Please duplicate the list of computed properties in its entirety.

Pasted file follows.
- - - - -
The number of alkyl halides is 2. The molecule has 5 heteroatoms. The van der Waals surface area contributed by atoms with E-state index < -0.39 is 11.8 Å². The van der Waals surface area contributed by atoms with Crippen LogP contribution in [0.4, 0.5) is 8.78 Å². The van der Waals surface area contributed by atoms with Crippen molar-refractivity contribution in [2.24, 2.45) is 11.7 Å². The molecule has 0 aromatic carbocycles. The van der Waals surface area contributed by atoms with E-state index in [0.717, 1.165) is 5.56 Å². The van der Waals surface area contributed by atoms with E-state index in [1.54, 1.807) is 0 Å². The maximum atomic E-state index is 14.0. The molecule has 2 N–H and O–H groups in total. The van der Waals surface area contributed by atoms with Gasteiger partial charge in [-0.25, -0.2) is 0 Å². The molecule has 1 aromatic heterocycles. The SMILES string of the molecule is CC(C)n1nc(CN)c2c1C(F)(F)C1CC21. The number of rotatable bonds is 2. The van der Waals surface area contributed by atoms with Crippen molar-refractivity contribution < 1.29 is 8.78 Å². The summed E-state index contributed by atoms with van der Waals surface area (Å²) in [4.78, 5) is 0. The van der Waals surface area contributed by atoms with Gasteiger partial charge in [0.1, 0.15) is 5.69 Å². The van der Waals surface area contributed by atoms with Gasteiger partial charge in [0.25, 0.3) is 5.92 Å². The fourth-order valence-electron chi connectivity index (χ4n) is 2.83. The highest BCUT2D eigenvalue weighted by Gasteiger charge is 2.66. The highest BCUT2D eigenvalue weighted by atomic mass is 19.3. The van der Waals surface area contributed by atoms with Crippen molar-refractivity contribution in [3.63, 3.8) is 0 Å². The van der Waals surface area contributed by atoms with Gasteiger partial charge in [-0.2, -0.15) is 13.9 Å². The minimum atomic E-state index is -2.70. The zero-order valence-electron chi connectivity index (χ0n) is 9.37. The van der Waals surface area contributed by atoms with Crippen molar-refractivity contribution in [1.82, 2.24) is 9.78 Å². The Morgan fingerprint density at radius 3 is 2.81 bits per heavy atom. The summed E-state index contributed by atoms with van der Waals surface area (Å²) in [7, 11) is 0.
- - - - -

The number of alkyl halides is 2. The molecule has 5 heteroatoms. The van der Waals surface area contributed by atoms with E-state index < -0.39 is 11.8 Å². The van der Waals surface area contributed by atoms with Crippen LogP contribution in [0.4, 0.5) is 8.78 Å². The van der Waals surface area contributed by atoms with Crippen molar-refractivity contribution in [2.24, 2.45) is 11.7 Å². The molecule has 0 aromatic carbocycles. The van der Waals surface area contributed by atoms with E-state index in [0.717, 1.165) is 5.56 Å². The van der Waals surface area contributed by atoms with E-state index in [1.54, 1.807) is 0 Å². The maximum atomic E-state index is 14.0. The molecule has 2 N–H and O–H groups in total. The van der Waals surface area contributed by atoms with Gasteiger partial charge in [-0.25, -0.2) is 0 Å². The molecule has 1 aromatic heterocycles. The SMILES string of the molecule is CC(C)n1nc(CN)c2c1C(F)(F)C1CC21. The number of rotatable bonds is 2. The van der Waals surface area contributed by atoms with Crippen molar-refractivity contribution < 1.29 is 8.78 Å². The summed E-state index contributed by atoms with van der Waals surface area (Å²) in [4.78, 5) is 0. The van der Waals surface area contributed by atoms with Gasteiger partial charge in [0.1, 0.15) is 5.69 Å². The van der Waals surface area contributed by atoms with Gasteiger partial charge in [0.25, 0.3) is 5.92 Å². The fourth-order valence-electron chi connectivity index (χ4n) is 2.83. The highest BCUT2D eigenvalue weighted by Gasteiger charge is 2.66. The highest BCUT2D eigenvalue weighted by atomic mass is 19.3. The van der Waals surface area contributed by atoms with Crippen molar-refractivity contribution in [3.63, 3.8) is 0 Å². The van der Waals surface area contributed by atoms with Gasteiger partial charge in [-0.2, -0.15) is 13.9 Å². The minimum atomic E-state index is -2.70. The zero-order valence-electron chi connectivity index (χ0n) is 9.37. The van der Waals surface area contributed by atoms with Crippen molar-refractivity contribution in [1.82, 2.24) is 9.78 Å². The Morgan fingerprint density at radius 3 is 2.81 bits per heavy atom. The summed E-state index contributed by atoms with van der Waals surface area (Å²) in [7, 11) is 0.